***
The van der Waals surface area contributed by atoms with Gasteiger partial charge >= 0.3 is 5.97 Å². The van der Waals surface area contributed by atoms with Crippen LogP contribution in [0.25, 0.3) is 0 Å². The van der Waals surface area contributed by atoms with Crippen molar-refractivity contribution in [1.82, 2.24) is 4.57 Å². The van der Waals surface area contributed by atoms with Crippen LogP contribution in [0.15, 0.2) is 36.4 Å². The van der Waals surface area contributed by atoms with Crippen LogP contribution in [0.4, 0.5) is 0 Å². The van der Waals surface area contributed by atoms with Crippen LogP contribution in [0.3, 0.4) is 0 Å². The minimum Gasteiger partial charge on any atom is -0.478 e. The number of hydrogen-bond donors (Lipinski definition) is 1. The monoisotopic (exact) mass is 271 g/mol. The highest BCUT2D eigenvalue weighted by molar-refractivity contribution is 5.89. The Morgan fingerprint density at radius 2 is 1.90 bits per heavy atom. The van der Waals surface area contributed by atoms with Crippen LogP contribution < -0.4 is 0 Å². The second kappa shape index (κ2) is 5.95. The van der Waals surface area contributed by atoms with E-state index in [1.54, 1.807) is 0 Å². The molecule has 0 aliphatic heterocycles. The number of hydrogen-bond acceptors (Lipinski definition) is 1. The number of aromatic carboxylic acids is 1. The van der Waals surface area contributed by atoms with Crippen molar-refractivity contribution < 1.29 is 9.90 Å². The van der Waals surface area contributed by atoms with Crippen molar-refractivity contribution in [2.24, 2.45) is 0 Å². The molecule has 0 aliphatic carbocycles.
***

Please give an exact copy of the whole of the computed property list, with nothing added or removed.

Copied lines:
The van der Waals surface area contributed by atoms with Gasteiger partial charge >= 0.3 is 5.97 Å². The van der Waals surface area contributed by atoms with Crippen LogP contribution in [0.25, 0.3) is 0 Å². The van der Waals surface area contributed by atoms with Crippen molar-refractivity contribution in [1.82, 2.24) is 4.57 Å². The van der Waals surface area contributed by atoms with Crippen LogP contribution in [0.15, 0.2) is 36.4 Å². The van der Waals surface area contributed by atoms with Crippen LogP contribution in [0.4, 0.5) is 0 Å². The van der Waals surface area contributed by atoms with Crippen LogP contribution in [0.3, 0.4) is 0 Å². The minimum Gasteiger partial charge on any atom is -0.478 e. The number of hydrogen-bond donors (Lipinski definition) is 1. The monoisotopic (exact) mass is 271 g/mol. The highest BCUT2D eigenvalue weighted by molar-refractivity contribution is 5.89. The Morgan fingerprint density at radius 2 is 1.90 bits per heavy atom. The van der Waals surface area contributed by atoms with Crippen LogP contribution < -0.4 is 0 Å². The second kappa shape index (κ2) is 5.95. The van der Waals surface area contributed by atoms with E-state index in [1.54, 1.807) is 0 Å². The molecule has 0 aliphatic heterocycles. The number of hydrogen-bond acceptors (Lipinski definition) is 1. The number of aromatic carboxylic acids is 1. The van der Waals surface area contributed by atoms with Crippen molar-refractivity contribution < 1.29 is 9.90 Å². The van der Waals surface area contributed by atoms with Crippen molar-refractivity contribution in [2.24, 2.45) is 0 Å². The molecule has 0 aliphatic carbocycles.